The Heart is a Lonely Hunter
by Carson McCullers
Take a story's temperature by studying its tone. Is it hopeful? Cynical? Snarky? Playful?
Matter of Fact, Watchful/Curious
The Heart Is a Lonely Hunter sure has a lot of characters. (Don't believe us? Check out our "Character Analyses" page.) So you might be surprised to hear that the tone is pretty much embodied by one single character: Biff. Think about it: he stands alert, eyes narrow, watching over a scene with a level of removal; he intellectually ponders events, while smothering and containing his feelings. You with us? Good. So keeping Biff in mind, let's check out the various aspects of the novel's tone.
As a Matter of Fact
This novel thrives on realistic detail, and definitely doesn't shy away from harsh realities. The narrator tend to tell things as they are, and all the characters pretty much take the world as it is. Sure, they all internalize things differently, but they all maintain a pretty consistent, matter-of-fact tone. Here's an example, when Portia is describing a pretty gruesome event in a pretty unemotional way:
"Our Willie didn't have no knife, so he commenced to bellow and ran about the parlor. Then finally Highboy found Willie a razor and he backed up and nearbout cut this Junebug's head off." (2.3.15)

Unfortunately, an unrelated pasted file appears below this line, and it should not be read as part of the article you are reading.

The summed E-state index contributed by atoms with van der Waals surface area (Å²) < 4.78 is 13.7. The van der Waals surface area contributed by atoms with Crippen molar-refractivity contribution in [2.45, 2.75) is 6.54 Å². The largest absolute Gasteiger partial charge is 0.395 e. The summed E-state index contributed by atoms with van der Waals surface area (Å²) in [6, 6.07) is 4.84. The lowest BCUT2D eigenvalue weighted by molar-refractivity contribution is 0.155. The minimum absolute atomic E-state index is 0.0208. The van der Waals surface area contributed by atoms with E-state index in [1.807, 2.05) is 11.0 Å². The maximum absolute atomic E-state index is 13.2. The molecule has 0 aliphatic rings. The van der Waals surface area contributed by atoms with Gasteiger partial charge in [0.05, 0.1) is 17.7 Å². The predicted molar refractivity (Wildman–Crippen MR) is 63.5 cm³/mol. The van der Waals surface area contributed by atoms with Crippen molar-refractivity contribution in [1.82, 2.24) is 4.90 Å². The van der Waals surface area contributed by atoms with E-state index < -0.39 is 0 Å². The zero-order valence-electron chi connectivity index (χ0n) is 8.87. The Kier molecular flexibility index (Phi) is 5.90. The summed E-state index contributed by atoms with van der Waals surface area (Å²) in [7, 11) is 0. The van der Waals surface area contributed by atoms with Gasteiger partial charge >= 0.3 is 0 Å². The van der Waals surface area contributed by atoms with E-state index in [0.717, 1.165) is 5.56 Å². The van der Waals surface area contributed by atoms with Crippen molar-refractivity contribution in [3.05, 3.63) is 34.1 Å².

And that's that.
The Heart Is a Lonely Hunter is pretty much a giant character study. In fact, the narrator too often seems to be spying on the various characters: for example, we first come up on Doctor Copeland while he is reading alone in the dark. Creepy!
To top it off, the characters themselves constantly study each other and the world around them. Biff probably best encapsulates, or captures, this tone with his guarded and observant attitude toward the world. But all of our characters are guilty as charged: they're all watching and waiting, hoping for some major revelation. Good luck, guys, but don't hold your breath.